June 20, 2008
The wine was a 2006 Quivira "Hommage A Ampuis" Syrah. The wine hails from the Dry Creek Valley (please go see Dr. Deb's excellent rant on the value of multiple varietals from the DCV), clocked in at 14.4% alcohol by volume, and cost me $36 minus a club discount in my club shipment. The notable part about the winemaking technique of this bottle is that the Syrah juice was fermented on Viognier skins (this also makes me wonder if Quivira has a Viognier they've been holding out on!).
And the oddest part was the it smelled like Viognier. If I were doing a blind tasting and hasn't yet actually tasted this wine, I would have said "Viognier!" and been very confident in that proclamation (except for maybe the slightest hint of dark berries, that would have thrown me for a minutes, but I still would have said "Viognier"). The nose was floral, with pears, violets, honeysuckle, and just a suggestion of dark berries. My notes helpfully say "How very odd."
The color of the wine was dark purple, like any other Syrah. So I was expecting it to be big and chewy like a Syrah despite its time spent playing with Viognier skins. Instead, this was a much lighter and delicate red wine on the front of the palate. It showed blackberries, blueberries, spice, cinnamon, and black cherry.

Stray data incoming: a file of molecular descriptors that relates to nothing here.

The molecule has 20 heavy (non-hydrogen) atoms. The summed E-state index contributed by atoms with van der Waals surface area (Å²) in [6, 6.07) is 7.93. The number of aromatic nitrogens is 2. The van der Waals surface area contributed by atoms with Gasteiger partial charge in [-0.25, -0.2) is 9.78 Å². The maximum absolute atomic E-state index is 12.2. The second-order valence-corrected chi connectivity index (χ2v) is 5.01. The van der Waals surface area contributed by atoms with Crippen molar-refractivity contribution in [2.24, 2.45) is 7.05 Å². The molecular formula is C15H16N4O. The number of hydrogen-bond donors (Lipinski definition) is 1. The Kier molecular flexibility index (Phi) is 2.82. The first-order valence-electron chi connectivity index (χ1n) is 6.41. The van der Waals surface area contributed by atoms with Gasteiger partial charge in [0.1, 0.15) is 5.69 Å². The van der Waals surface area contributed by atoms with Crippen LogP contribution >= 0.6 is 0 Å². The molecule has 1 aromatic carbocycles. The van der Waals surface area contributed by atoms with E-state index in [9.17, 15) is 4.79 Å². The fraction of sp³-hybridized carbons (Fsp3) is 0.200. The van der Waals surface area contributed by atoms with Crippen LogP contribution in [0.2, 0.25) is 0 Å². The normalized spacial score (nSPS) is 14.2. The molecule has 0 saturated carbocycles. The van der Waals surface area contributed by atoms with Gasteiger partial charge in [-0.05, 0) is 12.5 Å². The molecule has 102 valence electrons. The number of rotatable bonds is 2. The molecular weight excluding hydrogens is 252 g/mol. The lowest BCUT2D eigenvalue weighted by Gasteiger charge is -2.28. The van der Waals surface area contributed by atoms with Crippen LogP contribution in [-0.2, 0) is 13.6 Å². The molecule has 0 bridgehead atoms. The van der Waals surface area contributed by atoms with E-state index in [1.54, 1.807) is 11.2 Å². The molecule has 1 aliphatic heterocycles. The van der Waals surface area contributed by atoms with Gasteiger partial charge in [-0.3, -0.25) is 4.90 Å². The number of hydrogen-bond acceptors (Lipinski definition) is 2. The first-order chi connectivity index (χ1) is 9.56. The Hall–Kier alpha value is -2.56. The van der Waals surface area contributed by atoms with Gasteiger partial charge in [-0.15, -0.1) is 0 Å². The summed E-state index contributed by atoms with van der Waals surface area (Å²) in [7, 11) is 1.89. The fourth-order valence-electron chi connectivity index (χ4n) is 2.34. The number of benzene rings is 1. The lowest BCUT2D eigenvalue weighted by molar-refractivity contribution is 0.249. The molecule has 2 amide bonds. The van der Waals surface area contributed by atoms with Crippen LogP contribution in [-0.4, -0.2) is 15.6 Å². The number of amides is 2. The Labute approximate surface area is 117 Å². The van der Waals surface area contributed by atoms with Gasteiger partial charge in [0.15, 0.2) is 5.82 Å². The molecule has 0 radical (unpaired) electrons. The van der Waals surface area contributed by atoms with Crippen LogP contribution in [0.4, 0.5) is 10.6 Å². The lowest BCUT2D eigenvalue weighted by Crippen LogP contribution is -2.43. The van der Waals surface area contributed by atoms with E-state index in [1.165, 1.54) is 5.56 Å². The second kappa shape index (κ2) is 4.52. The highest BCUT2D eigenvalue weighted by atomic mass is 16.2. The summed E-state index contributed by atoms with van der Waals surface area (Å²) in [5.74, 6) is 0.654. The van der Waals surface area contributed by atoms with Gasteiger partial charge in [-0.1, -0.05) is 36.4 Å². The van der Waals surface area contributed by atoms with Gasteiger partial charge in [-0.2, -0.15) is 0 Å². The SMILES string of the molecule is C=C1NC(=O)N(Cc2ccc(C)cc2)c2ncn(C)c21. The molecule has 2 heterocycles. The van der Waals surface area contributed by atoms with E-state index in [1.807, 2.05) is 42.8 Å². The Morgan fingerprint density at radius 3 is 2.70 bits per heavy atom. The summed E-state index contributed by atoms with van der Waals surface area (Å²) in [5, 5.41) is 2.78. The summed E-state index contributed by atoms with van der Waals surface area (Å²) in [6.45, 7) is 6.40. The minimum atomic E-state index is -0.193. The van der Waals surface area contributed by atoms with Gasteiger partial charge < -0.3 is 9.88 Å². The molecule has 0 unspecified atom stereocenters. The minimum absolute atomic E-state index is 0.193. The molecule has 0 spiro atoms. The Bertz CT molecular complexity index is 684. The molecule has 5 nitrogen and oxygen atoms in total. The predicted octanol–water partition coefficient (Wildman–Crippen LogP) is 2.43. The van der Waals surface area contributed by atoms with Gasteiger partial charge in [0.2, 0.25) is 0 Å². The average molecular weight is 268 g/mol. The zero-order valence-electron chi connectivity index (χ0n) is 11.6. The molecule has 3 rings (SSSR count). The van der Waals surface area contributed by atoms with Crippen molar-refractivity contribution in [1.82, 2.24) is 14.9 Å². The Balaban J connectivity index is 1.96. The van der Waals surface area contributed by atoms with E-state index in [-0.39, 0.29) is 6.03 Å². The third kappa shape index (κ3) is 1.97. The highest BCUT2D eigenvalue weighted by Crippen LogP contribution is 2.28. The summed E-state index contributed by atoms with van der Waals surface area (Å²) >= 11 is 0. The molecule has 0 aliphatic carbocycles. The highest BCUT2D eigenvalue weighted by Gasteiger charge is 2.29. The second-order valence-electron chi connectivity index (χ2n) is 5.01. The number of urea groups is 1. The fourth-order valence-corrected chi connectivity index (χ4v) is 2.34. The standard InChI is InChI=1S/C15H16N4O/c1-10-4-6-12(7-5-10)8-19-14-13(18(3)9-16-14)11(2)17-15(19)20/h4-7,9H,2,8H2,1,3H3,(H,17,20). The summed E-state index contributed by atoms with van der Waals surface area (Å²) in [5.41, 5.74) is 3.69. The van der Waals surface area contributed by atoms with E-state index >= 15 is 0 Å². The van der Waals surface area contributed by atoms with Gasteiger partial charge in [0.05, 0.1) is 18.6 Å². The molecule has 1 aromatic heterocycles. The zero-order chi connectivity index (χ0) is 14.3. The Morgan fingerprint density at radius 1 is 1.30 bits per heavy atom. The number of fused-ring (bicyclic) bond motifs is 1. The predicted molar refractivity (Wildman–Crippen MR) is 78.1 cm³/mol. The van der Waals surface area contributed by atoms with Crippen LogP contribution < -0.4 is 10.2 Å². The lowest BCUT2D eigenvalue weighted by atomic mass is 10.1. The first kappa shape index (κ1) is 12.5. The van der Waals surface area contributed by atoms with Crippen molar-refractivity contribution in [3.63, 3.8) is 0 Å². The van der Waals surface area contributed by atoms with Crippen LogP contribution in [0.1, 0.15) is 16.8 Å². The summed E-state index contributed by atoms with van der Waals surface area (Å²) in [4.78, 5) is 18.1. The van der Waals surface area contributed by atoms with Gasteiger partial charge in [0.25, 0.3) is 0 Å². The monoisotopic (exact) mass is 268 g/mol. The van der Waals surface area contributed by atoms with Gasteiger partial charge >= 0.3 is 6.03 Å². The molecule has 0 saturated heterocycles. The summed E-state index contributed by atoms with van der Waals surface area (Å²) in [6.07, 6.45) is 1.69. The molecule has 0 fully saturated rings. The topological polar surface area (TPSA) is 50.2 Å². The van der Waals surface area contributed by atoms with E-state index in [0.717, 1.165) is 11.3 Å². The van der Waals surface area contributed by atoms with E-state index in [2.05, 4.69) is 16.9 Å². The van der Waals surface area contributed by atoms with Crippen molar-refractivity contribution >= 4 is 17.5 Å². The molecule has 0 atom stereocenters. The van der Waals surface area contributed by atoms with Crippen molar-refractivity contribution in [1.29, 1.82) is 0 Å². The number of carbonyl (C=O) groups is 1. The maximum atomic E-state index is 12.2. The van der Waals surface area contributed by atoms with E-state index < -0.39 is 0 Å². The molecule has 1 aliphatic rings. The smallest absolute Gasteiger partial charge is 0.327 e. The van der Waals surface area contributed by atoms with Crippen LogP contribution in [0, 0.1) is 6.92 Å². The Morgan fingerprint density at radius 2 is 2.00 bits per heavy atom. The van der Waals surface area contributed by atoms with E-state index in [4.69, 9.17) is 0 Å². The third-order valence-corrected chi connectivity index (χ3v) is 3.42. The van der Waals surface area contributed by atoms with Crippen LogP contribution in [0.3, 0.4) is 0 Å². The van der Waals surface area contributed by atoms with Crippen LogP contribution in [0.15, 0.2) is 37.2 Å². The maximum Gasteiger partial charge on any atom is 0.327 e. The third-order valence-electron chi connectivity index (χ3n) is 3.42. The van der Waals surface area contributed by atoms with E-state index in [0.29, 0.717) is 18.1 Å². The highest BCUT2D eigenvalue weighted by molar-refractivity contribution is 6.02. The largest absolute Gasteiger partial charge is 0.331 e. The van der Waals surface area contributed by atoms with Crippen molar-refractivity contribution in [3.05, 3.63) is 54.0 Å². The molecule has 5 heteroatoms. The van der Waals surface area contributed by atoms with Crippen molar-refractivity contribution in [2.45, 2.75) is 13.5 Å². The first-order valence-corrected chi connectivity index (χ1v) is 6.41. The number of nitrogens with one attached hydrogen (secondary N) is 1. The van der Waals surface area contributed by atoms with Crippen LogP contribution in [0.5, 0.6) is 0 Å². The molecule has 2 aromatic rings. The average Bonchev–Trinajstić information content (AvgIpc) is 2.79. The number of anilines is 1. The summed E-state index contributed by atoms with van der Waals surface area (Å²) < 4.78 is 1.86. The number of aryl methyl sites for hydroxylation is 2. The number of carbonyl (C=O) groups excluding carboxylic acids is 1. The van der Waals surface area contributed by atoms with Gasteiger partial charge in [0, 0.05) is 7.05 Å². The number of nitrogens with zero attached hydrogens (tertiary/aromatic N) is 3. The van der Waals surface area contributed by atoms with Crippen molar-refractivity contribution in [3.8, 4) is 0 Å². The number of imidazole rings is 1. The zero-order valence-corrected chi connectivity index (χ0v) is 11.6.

My first glass was tannic on the back of the palate. The wine needed air or time or both to loosen up. I have a second bottle of this in the basement and I will hold it for another year or so to see if the time in the bottle will help the wine integrate a bit more. This is the first Syrah I've had that involves Viognier, though I've seen/read about some that contain upwards of 5% Viognier juice. I think I'd like to get my hands on one of those and see how it compares to this one that simply fermented on the Viognier skins.